This case arises out of a dispute between pharmaceutical companies that promote and offer for sale competing bowel preparation drugs that are administered prior to colonoscopies. Plaintiff/counterclaim-defendant Ferring Pharmaceuticals Inc. (" Ferring" ), a Delaware corporation based in Switzerland, promotes and offers for sale a treatment under the name Prepopik. Defendant/counterclaim-plaintiff Braintree Laboratories, Inc. (" Braintree" ), a Massachusetts corporation with a principal place of business in Braintree, Massachusetts, promotes and offers for sale a treatment under the name Suprep.

Both parties allege that the other has engaged in false advertising in violation of the Lanham Act and unfair business practices in violation of M.G.L. ch. 93A. Ferring also alleges that Braintree has diluted its trademark in Prepopik by suggesting that it poses the same risks as a chemically-identical product promoted for sale in Canada, Pico-Salax. Braintree counterclaims for misappropriation of trade secrets based upon Ferring's possession of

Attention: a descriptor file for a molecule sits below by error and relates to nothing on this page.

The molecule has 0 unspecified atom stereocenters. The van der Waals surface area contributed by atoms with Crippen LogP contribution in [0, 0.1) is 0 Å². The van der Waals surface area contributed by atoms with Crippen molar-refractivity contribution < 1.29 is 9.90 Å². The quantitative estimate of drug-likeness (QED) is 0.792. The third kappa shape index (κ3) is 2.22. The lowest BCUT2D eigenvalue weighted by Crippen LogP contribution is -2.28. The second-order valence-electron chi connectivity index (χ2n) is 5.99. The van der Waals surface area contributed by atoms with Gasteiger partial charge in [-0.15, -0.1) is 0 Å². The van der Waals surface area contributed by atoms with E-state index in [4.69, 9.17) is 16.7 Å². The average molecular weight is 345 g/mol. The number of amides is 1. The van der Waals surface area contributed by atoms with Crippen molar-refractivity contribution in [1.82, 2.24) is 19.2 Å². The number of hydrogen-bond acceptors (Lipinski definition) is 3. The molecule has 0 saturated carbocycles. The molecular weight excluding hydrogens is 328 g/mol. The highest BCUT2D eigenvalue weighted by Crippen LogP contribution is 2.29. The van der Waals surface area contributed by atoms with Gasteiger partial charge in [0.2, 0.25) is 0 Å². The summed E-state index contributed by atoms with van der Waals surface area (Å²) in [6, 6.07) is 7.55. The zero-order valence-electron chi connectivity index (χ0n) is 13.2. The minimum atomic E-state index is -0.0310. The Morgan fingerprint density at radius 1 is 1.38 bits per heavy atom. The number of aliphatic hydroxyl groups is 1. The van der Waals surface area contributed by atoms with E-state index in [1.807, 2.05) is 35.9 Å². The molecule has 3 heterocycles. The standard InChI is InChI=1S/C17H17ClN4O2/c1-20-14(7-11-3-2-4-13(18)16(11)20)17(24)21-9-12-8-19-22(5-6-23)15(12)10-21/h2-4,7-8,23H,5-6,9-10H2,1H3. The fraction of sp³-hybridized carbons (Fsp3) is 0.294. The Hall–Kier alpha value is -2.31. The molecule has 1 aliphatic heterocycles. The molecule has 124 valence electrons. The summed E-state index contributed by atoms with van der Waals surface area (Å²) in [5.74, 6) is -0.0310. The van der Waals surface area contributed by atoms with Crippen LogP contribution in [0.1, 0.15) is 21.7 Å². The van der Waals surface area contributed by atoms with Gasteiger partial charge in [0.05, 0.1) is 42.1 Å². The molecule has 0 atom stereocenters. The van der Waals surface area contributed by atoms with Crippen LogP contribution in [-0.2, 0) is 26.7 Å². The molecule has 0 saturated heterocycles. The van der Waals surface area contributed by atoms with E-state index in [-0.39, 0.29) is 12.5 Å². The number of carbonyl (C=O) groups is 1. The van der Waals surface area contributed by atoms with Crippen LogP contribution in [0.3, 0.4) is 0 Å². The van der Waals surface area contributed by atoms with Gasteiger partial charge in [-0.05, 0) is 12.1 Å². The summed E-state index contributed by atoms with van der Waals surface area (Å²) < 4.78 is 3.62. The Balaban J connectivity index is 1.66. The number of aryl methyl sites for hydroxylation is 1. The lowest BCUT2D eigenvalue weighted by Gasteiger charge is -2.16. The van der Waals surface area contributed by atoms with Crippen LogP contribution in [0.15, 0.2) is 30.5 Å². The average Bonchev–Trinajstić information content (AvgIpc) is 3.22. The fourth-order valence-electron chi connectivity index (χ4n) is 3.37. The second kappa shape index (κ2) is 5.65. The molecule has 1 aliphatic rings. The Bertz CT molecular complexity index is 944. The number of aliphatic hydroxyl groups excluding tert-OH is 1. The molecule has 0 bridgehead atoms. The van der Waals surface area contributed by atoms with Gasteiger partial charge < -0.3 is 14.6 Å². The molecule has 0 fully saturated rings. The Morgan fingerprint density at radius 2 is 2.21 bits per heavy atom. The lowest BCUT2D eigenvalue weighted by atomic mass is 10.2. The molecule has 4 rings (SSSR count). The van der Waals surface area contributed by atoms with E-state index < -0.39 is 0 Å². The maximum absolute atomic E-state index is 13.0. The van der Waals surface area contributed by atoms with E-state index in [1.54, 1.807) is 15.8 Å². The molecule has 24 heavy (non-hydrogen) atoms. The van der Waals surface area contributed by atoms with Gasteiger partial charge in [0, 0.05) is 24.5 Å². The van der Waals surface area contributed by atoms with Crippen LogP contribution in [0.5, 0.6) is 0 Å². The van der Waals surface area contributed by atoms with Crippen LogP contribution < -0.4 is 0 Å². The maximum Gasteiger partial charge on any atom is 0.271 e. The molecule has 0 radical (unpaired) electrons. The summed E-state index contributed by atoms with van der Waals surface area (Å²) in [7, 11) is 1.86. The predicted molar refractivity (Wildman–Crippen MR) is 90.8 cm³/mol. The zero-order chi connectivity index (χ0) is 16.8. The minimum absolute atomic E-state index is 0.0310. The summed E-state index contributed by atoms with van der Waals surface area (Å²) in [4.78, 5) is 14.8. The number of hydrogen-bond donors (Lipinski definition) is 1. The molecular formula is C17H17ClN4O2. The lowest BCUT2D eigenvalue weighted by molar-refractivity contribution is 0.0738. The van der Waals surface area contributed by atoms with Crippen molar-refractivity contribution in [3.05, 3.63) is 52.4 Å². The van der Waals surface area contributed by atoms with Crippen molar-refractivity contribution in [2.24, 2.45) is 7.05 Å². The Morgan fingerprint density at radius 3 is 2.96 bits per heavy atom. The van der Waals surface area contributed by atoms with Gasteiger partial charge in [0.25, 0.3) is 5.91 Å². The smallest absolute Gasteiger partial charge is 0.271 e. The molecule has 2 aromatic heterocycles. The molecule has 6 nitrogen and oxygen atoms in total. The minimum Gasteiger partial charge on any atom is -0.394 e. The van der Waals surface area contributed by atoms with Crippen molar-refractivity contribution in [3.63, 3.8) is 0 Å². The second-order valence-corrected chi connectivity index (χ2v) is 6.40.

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certain Braintree training documents related to Prepopik and Suprep.

Pending before the Court are Ferring's motion to dismiss Braintree's Amended Counterclaim and Braintree's motions for leave to file a Second Amended Counterclaim and for summary judgment on all claims asserted by Ferring.

I. Procedural History